This year, the world celebrates two important dates: 70 years of victory over fascism in Europe and the 70th anniversary of the liberation of prisoners of one of the most terrible Nazi concentration camps by soldiers of the Soviet Army. Both of these dates already start to show how one can rewrite the history of Europe.
Indeed, it becomes much easier to alter an official version of history as days of war become a matter of distant past, and the number of living witnesses and participants of that war decreases inevitably. Today, they argue who started the war, who fought in it on whose side, who sacrificed their lives, and who, in the end, actually won the most terrible war of the 20th century.
Here, as they say, there is nothing personal - just politics.
Auschwitz (German name Auschwitz-Birnekau) was not just a "correctional camp," like Dachau, but a real death camp, from which there was only one way out - death. More than half a million prisoners had been killed in the camp. As many as 350 soldiers of the Soviet Army were killed during the liberation of the camp. It appears that it is impossible to doubt the fact that it was Soviet soldiers, rather than the troops of allied forces, who liberated Auschwitz. Yet, if you do want to rewrite history your own way - you can go ahead and try.
As explained by representatives of the Polish government, they do not send official invitations for the ceremony. That's a good excuse that the government of Poland found. It is the Museum of Auschwitz and the International Council of Auschwitz that invite official guests for the ceremony, and it is these two organizations that send invitations to officials. It was even said that organizers want to pay more attention to former prisoners, rather than present-day official personas.
However, ten years ago, the then head of Poland, Aleksander Kwasniewski, personally invited the President of Russia for the official ceremony in memory of victims of Auschwitz. It has been quite some time, and the view of history in its new version has changed a lot. Nowadays, it is generally believed that Europe had two enemies: Nazi Germany and the communist Soviet Union.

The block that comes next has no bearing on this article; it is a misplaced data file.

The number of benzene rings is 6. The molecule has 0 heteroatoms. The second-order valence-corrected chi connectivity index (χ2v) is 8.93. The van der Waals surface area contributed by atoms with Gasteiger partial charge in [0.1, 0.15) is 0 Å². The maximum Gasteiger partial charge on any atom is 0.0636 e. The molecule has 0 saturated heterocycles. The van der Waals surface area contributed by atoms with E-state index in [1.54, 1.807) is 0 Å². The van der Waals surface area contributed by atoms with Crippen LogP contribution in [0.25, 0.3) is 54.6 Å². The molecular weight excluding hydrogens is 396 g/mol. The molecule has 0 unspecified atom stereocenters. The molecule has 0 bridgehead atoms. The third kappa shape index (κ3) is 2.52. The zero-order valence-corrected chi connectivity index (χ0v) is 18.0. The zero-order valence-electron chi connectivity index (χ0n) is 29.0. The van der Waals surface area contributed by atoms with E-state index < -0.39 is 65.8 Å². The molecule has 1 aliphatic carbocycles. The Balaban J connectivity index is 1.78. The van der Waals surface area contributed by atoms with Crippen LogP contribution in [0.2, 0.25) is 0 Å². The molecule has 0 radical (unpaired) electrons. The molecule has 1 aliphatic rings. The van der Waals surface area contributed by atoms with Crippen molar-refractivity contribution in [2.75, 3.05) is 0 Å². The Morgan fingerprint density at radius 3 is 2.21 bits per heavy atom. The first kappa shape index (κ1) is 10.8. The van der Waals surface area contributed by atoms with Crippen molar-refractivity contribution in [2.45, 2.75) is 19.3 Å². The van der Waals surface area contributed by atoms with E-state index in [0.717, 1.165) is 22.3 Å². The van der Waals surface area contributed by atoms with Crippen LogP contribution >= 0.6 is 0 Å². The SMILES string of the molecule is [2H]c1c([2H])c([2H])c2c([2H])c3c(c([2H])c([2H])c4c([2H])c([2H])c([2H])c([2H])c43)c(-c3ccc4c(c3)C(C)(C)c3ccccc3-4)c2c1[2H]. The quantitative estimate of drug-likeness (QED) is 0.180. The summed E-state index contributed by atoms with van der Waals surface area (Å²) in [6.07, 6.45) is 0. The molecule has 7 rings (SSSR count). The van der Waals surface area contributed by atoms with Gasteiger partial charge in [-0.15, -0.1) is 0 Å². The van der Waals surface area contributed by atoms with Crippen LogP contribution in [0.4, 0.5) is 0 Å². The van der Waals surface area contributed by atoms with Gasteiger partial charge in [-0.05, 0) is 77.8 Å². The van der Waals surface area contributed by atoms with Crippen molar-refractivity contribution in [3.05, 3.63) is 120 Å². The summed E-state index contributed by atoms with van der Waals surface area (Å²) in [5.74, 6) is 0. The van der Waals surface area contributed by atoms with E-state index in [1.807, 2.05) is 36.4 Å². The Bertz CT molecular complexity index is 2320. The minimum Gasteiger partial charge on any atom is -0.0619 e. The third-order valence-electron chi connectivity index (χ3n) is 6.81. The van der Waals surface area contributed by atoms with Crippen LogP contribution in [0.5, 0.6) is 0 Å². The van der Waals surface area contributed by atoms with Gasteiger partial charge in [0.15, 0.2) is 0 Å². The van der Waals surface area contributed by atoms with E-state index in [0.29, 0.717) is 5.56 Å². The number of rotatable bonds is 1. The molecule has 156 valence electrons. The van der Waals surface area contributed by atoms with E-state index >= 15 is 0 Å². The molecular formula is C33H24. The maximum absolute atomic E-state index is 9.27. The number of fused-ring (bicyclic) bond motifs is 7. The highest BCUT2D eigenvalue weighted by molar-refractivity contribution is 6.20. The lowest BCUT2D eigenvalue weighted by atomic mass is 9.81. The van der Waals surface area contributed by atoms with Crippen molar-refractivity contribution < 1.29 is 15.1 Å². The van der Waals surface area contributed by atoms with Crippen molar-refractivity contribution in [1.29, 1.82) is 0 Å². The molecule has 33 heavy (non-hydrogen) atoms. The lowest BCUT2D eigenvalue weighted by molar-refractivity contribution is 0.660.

And suddenly, in the hubbub of discussion, it just so happens that the Prime Minister of Poland, while in Kiev on an official visit, personally invited Ukrainian President Petro Poroshenko to the celebrations in Poland. He did not just invite Poroshenko, but expressed a hope that "that Mr. President will honor us with his presence during the celebrations to mark the 70th anniversary of the liberation of the German SS concentration camp in Auschwitz-Birkenau."
It appears that Moscow has lost the symbolic right to be a legal successor to the winners of Nazism, and Kiev has obtained such a right. The President of Ukraine, where Ukrainian troops methodically destroy rebellious civilians in the south-east of the country right now, deserves to become the legal successor of the winners. What?! It goes about the president, who is ready to glorify Ukrainian nationalist movements and raise OUN UPA movements to the rank of national heroes - the movements, who arranged the massacre in Volyn and worked in harmony with Nazi troops.
Nevertheless, the head of the country, whose soldiers broke the backbone of Nazism when the majority of European countries preferred to simply cave in to Nazis and try to live in a new environment, does not deserve to receive a personal invitation from Polish leaders.
This does not seem to be a surprise really, if one looks at what Polish media say and write. They slam Russian President Putin as a "Serial Terrorist" ("Gazeta Polska"), a "Criminal Without Punishment" ("Wprost") and the like.
Ukrainian Prime Minister Yatsenyuk said during an interview to a German television that all remember "the Soviet invasion of Germany and Ukraine." Has anyone put Yatsenyuk, "the new historian," in place for what he said?
However, not everyone agrees with this interpretation of historical realities. German historian Götz Aly wrote in an article published in the Berliner Zeitung newspaper: "It was not Poland, not the West, not the "civil society" or NATO, but Soviet armed forces that liberated Auschwitz. Therefore, celebrating the 70th anniversary of the liberation of Auschwitz without inviting representatives of Russia is thoughtless, insensitive and politically irresponsible."
According to him, the German Chancellor carries a lion's share of responsibility for the situation: "The Chancellor pretends that she does not have to do anything with it. Obviously, she believes that it will be correct, when President Gauck (of Germany - ed.) will appear as a "good guy" on January 27 at Auschwitz to talk about values and historical responsibilities, while the Russians, the "bad guys," will stay at home. Strange? No - disgusting," the historian wrote.
In the spring of 2015, Russia is gathering world leaders, the heads of the anti-Hitler coalition to celebrate the 70th anniversary of victory over Nazi Germany. The celebrations are likely to become celebrations of discord, rather than unity.